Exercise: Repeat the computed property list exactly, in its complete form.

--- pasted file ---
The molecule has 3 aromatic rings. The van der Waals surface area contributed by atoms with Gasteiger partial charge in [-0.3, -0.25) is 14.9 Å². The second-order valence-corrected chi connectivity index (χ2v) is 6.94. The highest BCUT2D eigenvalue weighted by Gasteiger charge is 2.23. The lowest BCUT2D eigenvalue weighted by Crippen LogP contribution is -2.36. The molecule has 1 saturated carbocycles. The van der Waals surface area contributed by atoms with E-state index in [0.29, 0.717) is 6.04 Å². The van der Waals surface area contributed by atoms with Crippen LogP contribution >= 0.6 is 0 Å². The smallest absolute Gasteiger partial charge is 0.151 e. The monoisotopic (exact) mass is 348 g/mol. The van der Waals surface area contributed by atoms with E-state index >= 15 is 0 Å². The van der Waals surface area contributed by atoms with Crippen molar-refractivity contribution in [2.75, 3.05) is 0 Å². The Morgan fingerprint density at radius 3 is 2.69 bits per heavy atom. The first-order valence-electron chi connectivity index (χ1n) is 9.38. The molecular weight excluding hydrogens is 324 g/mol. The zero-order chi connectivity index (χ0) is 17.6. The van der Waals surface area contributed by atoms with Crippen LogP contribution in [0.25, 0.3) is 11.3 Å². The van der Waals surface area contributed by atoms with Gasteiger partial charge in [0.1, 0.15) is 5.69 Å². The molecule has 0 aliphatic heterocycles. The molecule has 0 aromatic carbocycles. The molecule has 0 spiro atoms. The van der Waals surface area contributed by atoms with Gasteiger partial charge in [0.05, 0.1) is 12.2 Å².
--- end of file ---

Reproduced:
The molecule has 3 aromatic rings. The van der Waals surface area contributed by atoms with Gasteiger partial charge in [-0.3, -0.25) is 14.9 Å². The second-order valence-corrected chi connectivity index (χ2v) is 6.94. The highest BCUT2D eigenvalue weighted by Gasteiger charge is 2.23. The lowest BCUT2D eigenvalue weighted by Crippen LogP contribution is -2.36. The molecule has 1 saturated carbocycles. The van der Waals surface area contributed by atoms with E-state index in [0.29, 0.717) is 6.04 Å². The van der Waals surface area contributed by atoms with Crippen LogP contribution >= 0.6 is 0 Å². The smallest absolute Gasteiger partial charge is 0.151 e. The monoisotopic (exact) mass is 348 g/mol. The van der Waals surface area contributed by atoms with E-state index >= 15 is 0 Å². The van der Waals surface area contributed by atoms with Crippen molar-refractivity contribution in [2.75, 3.05) is 0 Å². The Morgan fingerprint density at radius 3 is 2.69 bits per heavy atom. The first-order valence-electron chi connectivity index (χ1n) is 9.38. The molecular weight excluding hydrogens is 324 g/mol. The zero-order chi connectivity index (χ0) is 17.6. The van der Waals surface area contributed by atoms with Crippen LogP contribution in [0.25, 0.3) is 11.3 Å². The van der Waals surface area contributed by atoms with Gasteiger partial charge in [0.1, 0.15) is 5.69 Å². The molecule has 0 aliphatic heterocycles. The molecule has 0 aromatic carbocycles. The molecule has 0 spiro atoms. The van der Waals surface area contributed by atoms with Gasteiger partial charge in [0.05, 0.1) is 12.2 Å².